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hmm this? and may be pregnant?

WISHFULTHINKINGWISHFULTHINKING Member Posts: 167 Member Posts: 167
im counting clories dieting and excercising
might be pregnant
i would like ot know should i change anything if i am pregnant?

Replies

  • WISHFULTHINKINGWISHFULTHINKING Member Posts: 167 Member Posts: 167
    im counting clories dieting and excercising
    might be pregnant
    i would like ot know should i change anything if i am pregnant?
  • chrissyhchrissyh Member Posts: 8,235 Member Member Posts: 8,235 Member
    if you are, check with your doctor and TamTastic would be a great help to you...
  • vonzovonzo Member Posts: 161 Member Posts: 161
    You should eat enough calories for maintaining weight. You don't need any extra calories until much later on in the pregnancy and even then it's only around 300 extra. As for exercise, if your body is used to exercise then you can carry on but try not to do anything too high impact. Horse riding and cycling "should" be avoided but I know that many people still continue. Seeing a Dr would be your best bet and he/she will give you the run down of the do's and don'ts. :smile:
    Congrats if you are :flowerforyou:
  • Phoenix_RisingPhoenix_Rising Member Posts: 11,519 Member Member Posts: 11,519 Member
    You should eat enough calories for maintaining weight. You don't need any extra calories until much later on in the pregnancy and even then it's only around 300 extra. As for exercise, if your body is used to exercise then you can carry on but try not to do anything too high impact. Horse riding and cycling "should" be avoided but I know that many people still continue. Seeing a Dr would be your best bet and he/she will give you the run down of the do's and don'ts. :smile:
    Congrats if you are :flowerforyou:

    Nope, you do need extra calories early on, and you need to make sure you are taking pre-natal vitamins as well. I believe it's an estimated 500 extra calories during pregnancy.

    Best bet: take a pregnancy test, find out for sure, then ask your OBGYN about your diet during the first visit. If you are obese, they may still want you to lose weight during your pregnancy. The docs can advise you best how many calories to eat while pregnant, as well as what exercises to avoid during each trimester.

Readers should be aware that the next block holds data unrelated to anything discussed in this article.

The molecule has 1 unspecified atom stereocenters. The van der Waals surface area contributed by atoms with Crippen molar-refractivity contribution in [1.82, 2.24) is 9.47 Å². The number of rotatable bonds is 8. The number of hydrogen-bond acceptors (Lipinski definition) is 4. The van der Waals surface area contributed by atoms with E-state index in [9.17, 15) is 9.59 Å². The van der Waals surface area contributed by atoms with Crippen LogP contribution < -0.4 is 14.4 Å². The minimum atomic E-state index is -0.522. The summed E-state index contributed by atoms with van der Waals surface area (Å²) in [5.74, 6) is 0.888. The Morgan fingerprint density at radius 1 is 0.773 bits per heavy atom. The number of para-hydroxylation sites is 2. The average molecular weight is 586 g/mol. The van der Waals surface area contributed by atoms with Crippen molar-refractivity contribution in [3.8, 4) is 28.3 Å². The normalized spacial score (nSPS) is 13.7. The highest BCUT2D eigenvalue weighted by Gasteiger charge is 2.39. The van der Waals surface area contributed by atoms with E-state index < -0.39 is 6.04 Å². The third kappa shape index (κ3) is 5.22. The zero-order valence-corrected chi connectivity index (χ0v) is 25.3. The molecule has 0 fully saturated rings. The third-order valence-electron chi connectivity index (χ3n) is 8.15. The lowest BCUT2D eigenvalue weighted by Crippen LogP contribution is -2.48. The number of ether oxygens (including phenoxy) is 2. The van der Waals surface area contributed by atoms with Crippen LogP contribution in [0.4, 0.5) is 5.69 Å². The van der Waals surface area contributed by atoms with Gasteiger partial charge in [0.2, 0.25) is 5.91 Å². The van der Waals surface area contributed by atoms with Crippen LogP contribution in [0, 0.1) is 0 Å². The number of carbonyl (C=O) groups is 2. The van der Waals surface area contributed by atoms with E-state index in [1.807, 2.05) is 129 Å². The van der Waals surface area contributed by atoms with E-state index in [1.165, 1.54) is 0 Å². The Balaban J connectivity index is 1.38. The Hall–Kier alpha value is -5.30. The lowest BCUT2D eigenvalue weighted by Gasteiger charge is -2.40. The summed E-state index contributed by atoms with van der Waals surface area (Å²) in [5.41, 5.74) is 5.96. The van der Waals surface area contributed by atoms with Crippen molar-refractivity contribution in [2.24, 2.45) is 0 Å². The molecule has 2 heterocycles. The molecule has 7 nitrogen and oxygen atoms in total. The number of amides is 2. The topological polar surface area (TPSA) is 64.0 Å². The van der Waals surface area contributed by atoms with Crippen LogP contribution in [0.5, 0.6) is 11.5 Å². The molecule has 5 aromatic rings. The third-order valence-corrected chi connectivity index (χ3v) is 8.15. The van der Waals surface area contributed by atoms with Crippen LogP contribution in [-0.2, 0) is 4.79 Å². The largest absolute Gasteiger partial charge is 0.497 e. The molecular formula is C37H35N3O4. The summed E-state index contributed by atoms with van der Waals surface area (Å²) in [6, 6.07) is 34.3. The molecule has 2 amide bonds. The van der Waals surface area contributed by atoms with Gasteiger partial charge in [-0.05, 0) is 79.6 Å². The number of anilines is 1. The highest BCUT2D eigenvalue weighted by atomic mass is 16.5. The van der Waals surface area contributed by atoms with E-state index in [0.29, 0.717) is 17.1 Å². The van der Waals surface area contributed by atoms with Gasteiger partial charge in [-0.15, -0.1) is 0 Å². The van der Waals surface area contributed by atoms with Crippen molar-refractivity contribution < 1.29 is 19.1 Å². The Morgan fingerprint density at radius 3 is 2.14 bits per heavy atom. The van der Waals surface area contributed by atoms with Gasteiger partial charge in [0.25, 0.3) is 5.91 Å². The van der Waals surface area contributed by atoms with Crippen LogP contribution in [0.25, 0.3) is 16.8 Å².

• vonzovonzo Member Posts: 161 Member Posts: 161
    You should eat enough calories for maintaining weight. You don't need any extra calories until much later on in the pregnancy and even then it's only around 300 extra. As for exercise, if your body is used to exercise then you can carry on but try not to do anything too high impact. Horse riding and cycling "should" be avoided but I know that many people still continue. Seeing a Dr would be your best bet and he/she will give you the run down of the do's and don'ts. :smile:
    Congrats if you are :flowerforyou:

    Nope, you do need extra calories early on, and you need to make sure you are taking pre-natal vitamins as well. I believe it's an estimated 500 extra calories during pregnancy.

    Best bet: take a pregnancy test, find out for sure, then ask your OBGYN about your diet during the first visit. If you are obese, they may still want you to lose weight during your pregnancy. The docs can advise you best how many calories to eat while pregnant, as well as what exercises to avoid during each trimester.

    During pregnancy, your basal metabolic rate (BMR, or the number of calories you use each day) will increase, and you'll need more calories to support the extra work needed for fetal development. During the first trimester, most women usually don't need to increase their usual daily intake of calories (i.e., 1,800 to 2,000 calories) unless they need to compensate for starting a pregnancy underweight. But even if extra calories aren't consumed in the first trimester, you should still make balanced nutrition part of your daily wellness plan.

    During the second and third trimesters, you will need an extra 200 to 300 calories each day. But that doesn't mean feeling uncomfortably full: for example, just one piece of toast and a banana can supply those extra calories.

    There are exceptions to the extra-calories rule: women who start out under- or overweight, women who are very physically active, and women with certain medical conditions should talk to their doctor about specific caloric needs.
  • vonzovonzo Member Posts: 161 Member Posts: 161
    I also found this, it may help too

    Fine-tune your diet - even if you already eat well


    Now that you're a mum-to-be, it's important to try and increase your intake of certain vitamins and minerals (such as folic acid and iron). You may also need to slightly increase your calorie intake as your pregnancy progresses.

    If your diet is poor to begin with, it is even more important to make the transition to eating nutritious, well-balanced meals. Limit junk food, as it offers little more than empty calories, which means calories with few or no nutrients. (Visit our eating well section for some easy, healthy recipe ideas.)

    Your body becomes more efficient when you're expecting a baby and makes even better use of the energy you obtain from the food you eat. The average woman does not need any extra calories for the first six months of pregnancy and only about 200 extra calories per day for the last three months.

    Two hundred calories is equivalent to:

    • two slices of wholemeal toast and margarine/butter